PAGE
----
Granted I had the same problem with American Gods, so maybe it's Gaiman's fault. Though I can't fault the man for being extremely clever, which he most certainly is. He and Pratchett seem like a really odd mix, though.

Point being: check these books out. They are very entertaining. The best part is they are fast and light (unlike A Song of Ice and Fire, which I am stuck on the fourth books of) and I can finish them in a few days if I'm quick.

This is where I'm supposed to put notable quotes, but I can't think of any offhand. Needless to say, any book where Death quits his job and finds more job satisfaction in being a chef in a backwater restaurant is 10/10 in my book.

In personal writing news, Steelgods 1 is finally near finished after nearly a month and a half of pain and whining. Once it's finished I'll start submitting, while I write my next book.

And as a special bonus for all those who bought Paradise Seekers on the Kindle and liked the Steelgods snippit: since the odds of me posting it on Kindle are substantially lower than when I first put Paradise Seekers up (though I'm still keeping my options open), if you'd like a free, maybe-badly-formatted Kindle copy of the third draft of Steelgods just shoot me an email or a comment (or a Facebook harassment). I figured I'd reward you for being nice and buying my book. :) Though if I do sell it YOU'D BETTER BUY THE HARDCOVER. :P

 I'm getting excited to write again - anything at this point, I'm going crazy - so expect some more exciting posts hopefully soon. In the meantime, go read some Pratchett.

And now: Music Videos

on Tuesday, October 11, 2011
Ben Godby (a fellow writer and sort of mutual acquaintance) did a blog post a little while back about music videos. He made the argument that music videos should focus more on the band rocking out than actually telling some sort of a story. He argued the experience was to slip into the music, not to try and understand what the heck the music video was talking about when the song was something on the other side of the spectrum.

I disagree, though not entirely.

I really like music videos that tell stories. This is usually because I hardly ever discover music by seeing a music video first; usually I hear it several times and then go hunt down the music video. Most music videos are either just a band rocking (which is what I imagined so...that's good? I guess?), some make no sense at all (which sort of takes away from the song), but others go completely the other way and tell some sort of a story tied to the music video.

When the last option above is done well, I love it. It makes for both a good watch and a good listen, and I feel it adds to the song. The issue, of course, is that it is rarely done well.

Within Temptation's music videos (minus their most recent ones) are a good example of a band that "gets it." They add stories that accent their songs, but I don't feel it takes away from the music. I think an important point is I still retain how I feel the song spoke to me the first time, and just add what they interpreted as an option. Which is why I'll never discover music on youtube by hitting a music video; I'll "watch" the video that's just the music first, then move on to see if I like the video.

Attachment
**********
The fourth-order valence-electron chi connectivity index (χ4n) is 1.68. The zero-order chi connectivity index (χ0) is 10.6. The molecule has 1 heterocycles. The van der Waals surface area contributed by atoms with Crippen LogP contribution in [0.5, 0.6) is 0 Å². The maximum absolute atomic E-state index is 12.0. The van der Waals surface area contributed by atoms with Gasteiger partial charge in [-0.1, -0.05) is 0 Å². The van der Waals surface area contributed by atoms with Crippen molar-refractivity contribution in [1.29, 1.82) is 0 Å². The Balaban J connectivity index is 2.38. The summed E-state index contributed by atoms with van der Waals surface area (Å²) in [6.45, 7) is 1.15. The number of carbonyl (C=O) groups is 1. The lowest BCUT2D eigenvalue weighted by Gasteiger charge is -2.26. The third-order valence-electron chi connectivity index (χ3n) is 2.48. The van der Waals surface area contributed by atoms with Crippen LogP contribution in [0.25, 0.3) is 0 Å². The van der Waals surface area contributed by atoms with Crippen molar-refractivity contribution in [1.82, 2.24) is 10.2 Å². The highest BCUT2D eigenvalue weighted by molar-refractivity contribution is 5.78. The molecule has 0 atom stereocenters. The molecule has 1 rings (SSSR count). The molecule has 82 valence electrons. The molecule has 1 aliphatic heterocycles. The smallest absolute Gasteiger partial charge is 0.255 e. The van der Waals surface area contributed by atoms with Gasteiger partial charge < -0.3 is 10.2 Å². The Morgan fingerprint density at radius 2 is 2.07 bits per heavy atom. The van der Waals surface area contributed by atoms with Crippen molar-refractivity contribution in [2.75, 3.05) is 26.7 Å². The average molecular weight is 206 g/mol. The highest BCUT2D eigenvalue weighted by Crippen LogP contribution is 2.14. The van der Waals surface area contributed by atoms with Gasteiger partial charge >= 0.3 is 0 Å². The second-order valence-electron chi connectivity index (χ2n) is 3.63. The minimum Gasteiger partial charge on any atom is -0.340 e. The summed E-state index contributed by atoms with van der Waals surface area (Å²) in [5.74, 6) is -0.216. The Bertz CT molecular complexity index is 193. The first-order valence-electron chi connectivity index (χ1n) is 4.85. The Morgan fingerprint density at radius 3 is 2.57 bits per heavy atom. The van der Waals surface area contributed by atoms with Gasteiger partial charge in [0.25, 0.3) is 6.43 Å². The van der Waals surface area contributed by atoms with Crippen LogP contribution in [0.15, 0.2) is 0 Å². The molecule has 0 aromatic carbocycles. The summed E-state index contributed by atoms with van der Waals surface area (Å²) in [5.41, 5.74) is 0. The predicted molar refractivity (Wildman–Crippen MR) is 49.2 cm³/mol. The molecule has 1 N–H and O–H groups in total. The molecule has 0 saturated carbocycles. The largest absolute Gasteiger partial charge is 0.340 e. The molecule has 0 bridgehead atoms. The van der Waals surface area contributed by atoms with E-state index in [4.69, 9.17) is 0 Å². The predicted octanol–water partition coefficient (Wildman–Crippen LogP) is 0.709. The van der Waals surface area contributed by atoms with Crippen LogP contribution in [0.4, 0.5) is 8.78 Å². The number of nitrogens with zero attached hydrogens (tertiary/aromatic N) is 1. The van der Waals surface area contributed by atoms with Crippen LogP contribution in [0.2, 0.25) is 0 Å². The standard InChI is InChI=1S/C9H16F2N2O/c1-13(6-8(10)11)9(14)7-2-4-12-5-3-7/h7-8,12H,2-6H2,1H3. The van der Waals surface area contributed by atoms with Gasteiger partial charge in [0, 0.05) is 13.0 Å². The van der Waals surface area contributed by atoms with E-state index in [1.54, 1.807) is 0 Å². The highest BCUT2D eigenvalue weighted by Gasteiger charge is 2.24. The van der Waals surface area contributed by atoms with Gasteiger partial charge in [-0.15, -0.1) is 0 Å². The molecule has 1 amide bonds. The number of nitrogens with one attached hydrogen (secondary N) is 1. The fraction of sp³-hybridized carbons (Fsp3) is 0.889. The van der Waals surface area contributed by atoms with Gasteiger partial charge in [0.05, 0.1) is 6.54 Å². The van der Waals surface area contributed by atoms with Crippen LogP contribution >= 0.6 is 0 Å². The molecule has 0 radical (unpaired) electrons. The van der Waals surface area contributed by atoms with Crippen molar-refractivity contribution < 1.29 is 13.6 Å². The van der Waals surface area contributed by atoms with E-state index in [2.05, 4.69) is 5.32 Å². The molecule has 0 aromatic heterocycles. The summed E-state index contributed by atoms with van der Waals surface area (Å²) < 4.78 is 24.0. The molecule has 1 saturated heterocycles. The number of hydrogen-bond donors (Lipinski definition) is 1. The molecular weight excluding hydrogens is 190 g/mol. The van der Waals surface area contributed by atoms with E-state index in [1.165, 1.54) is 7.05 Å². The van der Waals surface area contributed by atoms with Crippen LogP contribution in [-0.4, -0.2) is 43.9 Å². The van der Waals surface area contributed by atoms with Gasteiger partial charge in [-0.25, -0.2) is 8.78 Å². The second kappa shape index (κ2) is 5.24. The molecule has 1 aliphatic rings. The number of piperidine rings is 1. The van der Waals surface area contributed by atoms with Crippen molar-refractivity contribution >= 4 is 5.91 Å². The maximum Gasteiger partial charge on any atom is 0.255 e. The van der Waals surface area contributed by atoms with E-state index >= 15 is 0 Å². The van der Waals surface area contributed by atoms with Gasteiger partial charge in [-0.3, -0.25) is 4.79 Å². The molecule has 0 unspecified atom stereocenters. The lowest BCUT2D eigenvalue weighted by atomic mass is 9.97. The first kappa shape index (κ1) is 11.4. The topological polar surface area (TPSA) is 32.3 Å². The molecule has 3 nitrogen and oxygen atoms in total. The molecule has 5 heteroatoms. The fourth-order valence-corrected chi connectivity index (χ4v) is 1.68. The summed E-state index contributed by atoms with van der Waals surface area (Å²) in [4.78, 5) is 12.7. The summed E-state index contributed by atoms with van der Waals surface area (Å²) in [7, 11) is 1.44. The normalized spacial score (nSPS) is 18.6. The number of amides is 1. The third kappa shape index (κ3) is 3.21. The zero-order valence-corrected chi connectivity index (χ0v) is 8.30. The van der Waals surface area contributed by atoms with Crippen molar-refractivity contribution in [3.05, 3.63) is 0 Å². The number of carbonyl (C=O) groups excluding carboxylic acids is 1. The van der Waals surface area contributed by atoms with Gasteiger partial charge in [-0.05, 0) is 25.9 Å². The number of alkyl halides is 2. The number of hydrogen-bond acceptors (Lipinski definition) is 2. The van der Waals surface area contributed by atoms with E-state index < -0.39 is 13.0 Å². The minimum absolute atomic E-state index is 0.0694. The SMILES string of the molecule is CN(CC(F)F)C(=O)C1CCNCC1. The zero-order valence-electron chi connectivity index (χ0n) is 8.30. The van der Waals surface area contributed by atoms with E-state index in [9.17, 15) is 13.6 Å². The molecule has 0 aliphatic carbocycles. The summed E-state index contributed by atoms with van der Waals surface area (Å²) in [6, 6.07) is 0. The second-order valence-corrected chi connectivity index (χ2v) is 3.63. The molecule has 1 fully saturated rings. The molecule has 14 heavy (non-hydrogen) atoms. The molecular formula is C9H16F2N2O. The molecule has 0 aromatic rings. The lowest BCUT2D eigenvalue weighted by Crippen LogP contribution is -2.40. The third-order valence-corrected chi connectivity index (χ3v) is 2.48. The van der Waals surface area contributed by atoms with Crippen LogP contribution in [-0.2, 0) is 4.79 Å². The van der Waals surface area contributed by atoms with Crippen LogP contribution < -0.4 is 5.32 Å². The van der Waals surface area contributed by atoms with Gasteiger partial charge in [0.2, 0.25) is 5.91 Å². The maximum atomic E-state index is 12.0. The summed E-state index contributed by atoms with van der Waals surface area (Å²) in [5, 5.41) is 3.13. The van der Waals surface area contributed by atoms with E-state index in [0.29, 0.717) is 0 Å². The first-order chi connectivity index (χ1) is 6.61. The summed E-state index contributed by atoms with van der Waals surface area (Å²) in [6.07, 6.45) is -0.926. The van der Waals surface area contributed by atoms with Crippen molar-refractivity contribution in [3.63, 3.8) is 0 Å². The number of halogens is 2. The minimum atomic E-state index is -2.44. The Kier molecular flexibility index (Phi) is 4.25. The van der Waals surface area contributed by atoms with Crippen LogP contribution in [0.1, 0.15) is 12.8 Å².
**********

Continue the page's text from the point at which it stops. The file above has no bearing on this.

This whole blog post was actually an excuse for me to post a boatload of music videos for bands I like, so get ready.

Also, I'll "age warning" the ones I feel have inappropriate lyrics.

First, and probably the best example of a video taking away from a song, we have one of my favorite songs ever, Fallen Leaves by Billy Talent. And since Billy Talent is apparently a bunch of butts, I can't embed the video, so here's a link.

The song is fairly obvious about drug addiction. I have no idea what is going on in that music video except it is really, really weird.

Here's the other end. This video has very little to do with the song, but it is so clever and entertaining I can't help but love it. It doesn't really tell a "story," per say, but the whole faux wild west fits with the song (Seether is a Numetal band writing a "Country Song," and the fact that the video depicts a fake western is sort of analogous). Plus the video is really funny, and surprisingly clever, considering most of Seether's videos are them rocking out and showing off all their piercings.

Now we have a video I like better than the actual song. Rise Against is an ok band, but I think this video is great, even if it is very politically fueled. In this instance I actually didn't think much of the song until I saw the video, then I started liking it by association.

So we have some that sort of add but don't really tell a story, more like pushing a point. What about people just rocking? Nine Inch Nails' March of the Pigs is pretty much just Trent Renzor flipping out. Honestly, even though this is basically just the music, it's really boring to watch. I'd rather just listen to the song.
LANGUAGE WARNING. Also this song is really weird.

While on the subject of NIN, however, there is an interesting story about that. They wrote a song called Hurt that was on their Downward Spiral album. The original is a dark song about hating oneself and isn't really that great. However, Johnny Cash (yes, the Johnny Cash) covered it right before he died, and completely changed the song with both the way he approached it and (more impact fully) the music video.